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What if taking a child from the mother while she undergoes substance use treatment hurts the child more?

That’s a question you never hear anyone ask. Probably because when people find out that a mother has a drug or alcohol problem, the first thing they say is, “Get her children away from her.”

And at first, that sounds like exactly the right approach. But is it really?

All you have to do is take a look at our country’s child welfare system to figure out the answer to that question. Truth is, the system that was created to protect children from trauma, neglect and abuse often exposes them to it instead.

But even when a child doesn’t encounter any bad experiences, there’s still another issue with foster care that can hurt the child emotionally. Custody transitions. In addition to the initial trauma caused by a child’s removal from the mother, every move to a new foster home is another custody transition. And every custody transition is another chance for a child to experience emotional trauma. On average, a single child can experience as many as 9.5 custody transitions while in foster care. Even if the child is too young to remember these transitions, the trauma they cause could still Increase the risk for mental health and substance use issues later in life.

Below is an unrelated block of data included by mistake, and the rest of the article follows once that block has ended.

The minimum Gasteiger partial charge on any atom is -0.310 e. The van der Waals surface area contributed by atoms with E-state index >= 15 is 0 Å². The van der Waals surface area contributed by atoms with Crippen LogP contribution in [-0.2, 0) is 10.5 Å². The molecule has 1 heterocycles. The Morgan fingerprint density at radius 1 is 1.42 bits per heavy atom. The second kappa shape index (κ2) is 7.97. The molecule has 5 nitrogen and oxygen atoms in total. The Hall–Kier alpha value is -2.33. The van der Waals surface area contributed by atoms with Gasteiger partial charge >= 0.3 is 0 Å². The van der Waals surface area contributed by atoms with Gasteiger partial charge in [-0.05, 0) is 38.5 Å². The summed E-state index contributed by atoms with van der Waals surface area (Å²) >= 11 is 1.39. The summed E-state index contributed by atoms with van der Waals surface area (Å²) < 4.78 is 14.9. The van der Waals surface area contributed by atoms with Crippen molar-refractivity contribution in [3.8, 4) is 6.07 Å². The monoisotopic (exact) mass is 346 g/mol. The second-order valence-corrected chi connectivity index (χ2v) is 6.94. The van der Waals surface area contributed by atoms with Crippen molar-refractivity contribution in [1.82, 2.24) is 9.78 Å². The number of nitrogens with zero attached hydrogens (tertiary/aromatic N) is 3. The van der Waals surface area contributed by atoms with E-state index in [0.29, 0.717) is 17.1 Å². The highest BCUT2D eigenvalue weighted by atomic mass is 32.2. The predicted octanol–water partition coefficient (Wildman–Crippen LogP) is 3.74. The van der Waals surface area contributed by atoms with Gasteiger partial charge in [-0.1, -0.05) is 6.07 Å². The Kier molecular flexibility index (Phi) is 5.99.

But what about pregnant women who are substance users? Surely they should be separated from the baby as soon as the baby is born.

Again, the answer is no.

Medication-Assisted Treatment, a harm-reduction practice widely supported by medical experts for use during pregnancy, helps mothers maintain sobriety and decreases withdrawal symptoms in the baby. With this treatment, the mother is not impaired and can still successfully parent.

According to Dr. Elisha Wachman, a neonatologist at Boston Medical Center and assistant professor of pediatrics at Boston University School of Medicine, who works with infants born to addicted mothers, “The first couple of weeks is when babies need their parents the most.” Says Wachman. “For us, the most critical time is the first month. What helps these babies most is more exposure to their mothers — not less…That skin to skin contact, holding, everything you do that calms the baby makes a difference.”

Of course, there is another really good reason for keeping a child and mother together during her treatment. It could actually improve the mother’s odds of overcoming her addiction.

The Center for Great Expectations provides substance use treatment and a safe environment for pregnant women and adolescents and their children up to age 5. To learn more, visit